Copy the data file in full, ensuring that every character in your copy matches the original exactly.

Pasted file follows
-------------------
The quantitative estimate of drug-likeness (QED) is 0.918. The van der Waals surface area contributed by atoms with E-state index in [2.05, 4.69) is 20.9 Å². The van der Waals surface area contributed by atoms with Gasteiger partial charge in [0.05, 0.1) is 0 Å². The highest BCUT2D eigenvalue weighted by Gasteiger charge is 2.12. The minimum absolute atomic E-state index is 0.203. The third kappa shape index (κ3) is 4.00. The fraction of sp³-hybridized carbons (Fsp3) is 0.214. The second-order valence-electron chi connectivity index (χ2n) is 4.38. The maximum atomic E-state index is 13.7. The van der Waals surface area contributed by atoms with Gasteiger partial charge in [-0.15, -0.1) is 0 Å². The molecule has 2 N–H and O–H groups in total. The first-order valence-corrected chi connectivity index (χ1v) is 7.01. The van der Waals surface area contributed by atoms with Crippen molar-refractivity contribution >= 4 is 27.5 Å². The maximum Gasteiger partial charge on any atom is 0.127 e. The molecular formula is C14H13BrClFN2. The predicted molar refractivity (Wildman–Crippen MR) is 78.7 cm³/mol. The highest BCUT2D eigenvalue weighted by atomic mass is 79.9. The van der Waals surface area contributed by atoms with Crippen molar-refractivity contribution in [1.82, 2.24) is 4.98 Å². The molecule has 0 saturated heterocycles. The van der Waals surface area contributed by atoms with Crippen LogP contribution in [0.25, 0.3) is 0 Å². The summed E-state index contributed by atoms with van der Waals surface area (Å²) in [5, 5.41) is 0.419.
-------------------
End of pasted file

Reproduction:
The quantitative estimate of drug-likeness (QED) is 0.918. The van der Waals surface area contributed by atoms with E-state index in [2.05, 4.69) is 20.9 Å². The van der Waals surface area contributed by atoms with Gasteiger partial charge in [0.05, 0.1) is 0 Å². The highest BCUT2D eigenvalue weighted by Gasteiger charge is 2.12. The minimum absolute atomic E-state index is 0.203. The third kappa shape index (κ3) is 4.00. The fraction of sp³-hybridized carbons (Fsp3) is 0.214. The second-order valence-electron chi connectivity index (χ2n) is 4.38. The maximum atomic E-state index is 13.7. The van der Waals surface area contributed by atoms with Gasteiger partial charge in [-0.15, -0.1) is 0 Å². The molecule has 2 N–H and O–H groups in total. The first-order valence-corrected chi connectivity index (χ1v) is 7.01. The van der Waals surface area contributed by atoms with Crippen molar-refractivity contribution >= 4 is 27.5 Å². The maximum Gasteiger partial charge on any atom is 0.127 e. The molecular formula is C14H13BrClFN2. The predicted molar refractivity (Wildman–Crippen MR) is 78.7 cm³/mol. The highest BCUT2D eigenvalue weighted by atomic mass is 79.9. The van der Waals surface area contributed by atoms with Crippen molar-refractivity contribution in [1.82, 2.24) is 4.98 Å². The molecule has 0 saturated heterocycles. The van der Waals surface area contributed by atoms with Crippen LogP contribution in [0.25, 0.3) is 0 Å². The summed E-state index contributed by atoms with van der Waals surface area (Å²) in [5, 5.41) is 0.419.